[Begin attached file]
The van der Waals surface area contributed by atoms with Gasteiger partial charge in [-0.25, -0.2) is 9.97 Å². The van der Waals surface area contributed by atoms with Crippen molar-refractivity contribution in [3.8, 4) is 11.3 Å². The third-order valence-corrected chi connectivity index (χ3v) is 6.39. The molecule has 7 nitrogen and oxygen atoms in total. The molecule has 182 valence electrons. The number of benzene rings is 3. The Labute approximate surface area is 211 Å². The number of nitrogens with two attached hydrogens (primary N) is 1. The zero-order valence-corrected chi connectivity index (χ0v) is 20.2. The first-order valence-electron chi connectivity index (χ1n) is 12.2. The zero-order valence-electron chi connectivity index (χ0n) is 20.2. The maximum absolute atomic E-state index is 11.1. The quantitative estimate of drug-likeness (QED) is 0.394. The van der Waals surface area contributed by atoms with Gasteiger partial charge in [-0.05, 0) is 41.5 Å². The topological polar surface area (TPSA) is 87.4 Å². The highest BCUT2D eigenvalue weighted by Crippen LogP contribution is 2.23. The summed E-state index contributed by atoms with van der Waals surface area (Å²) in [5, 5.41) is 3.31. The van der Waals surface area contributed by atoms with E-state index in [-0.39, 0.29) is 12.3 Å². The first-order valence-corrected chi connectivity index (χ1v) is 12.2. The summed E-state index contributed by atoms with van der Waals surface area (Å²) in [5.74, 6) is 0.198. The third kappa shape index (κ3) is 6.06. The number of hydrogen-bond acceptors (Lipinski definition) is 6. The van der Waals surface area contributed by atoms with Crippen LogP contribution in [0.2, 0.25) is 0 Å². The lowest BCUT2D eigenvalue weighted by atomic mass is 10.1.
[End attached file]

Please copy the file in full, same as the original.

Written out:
The van der Waals surface area contributed by atoms with Gasteiger partial charge in [-0.25, -0.2) is 9.97 Å². The van der Waals surface area contributed by atoms with Crippen molar-refractivity contribution in [3.8, 4) is 11.3 Å². The third-order valence-corrected chi connectivity index (χ3v) is 6.39. The molecule has 7 nitrogen and oxygen atoms in total. The molecule has 182 valence electrons. The number of benzene rings is 3. The Labute approximate surface area is 211 Å². The number of nitrogens with two attached hydrogens (primary N) is 1. The zero-order valence-corrected chi connectivity index (χ0v) is 20.2. The first-order valence-electron chi connectivity index (χ1n) is 12.2. The zero-order valence-electron chi connectivity index (χ0n) is 20.2. The maximum absolute atomic E-state index is 11.1. The quantitative estimate of drug-likeness (QED) is 0.394. The van der Waals surface area contributed by atoms with Gasteiger partial charge in [-0.05, 0) is 41.5 Å². The topological polar surface area (TPSA) is 87.4 Å². The highest BCUT2D eigenvalue weighted by Crippen LogP contribution is 2.23. The summed E-state index contributed by atoms with van der Waals surface area (Å²) in [5, 5.41) is 3.31. The van der Waals surface area contributed by atoms with E-state index in [-0.39, 0.29) is 12.3 Å². The first-order valence-corrected chi connectivity index (χ1v) is 12.2. The summed E-state index contributed by atoms with van der Waals surface area (Å²) in [5.74, 6) is 0.198. The third kappa shape index (κ3) is 6.06. The number of hydrogen-bond acceptors (Lipinski definition) is 6. The van der Waals surface area contributed by atoms with Crippen LogP contribution in [0.2, 0.25) is 0 Å². The lowest BCUT2D eigenvalue weighted by atomic mass is 10.1.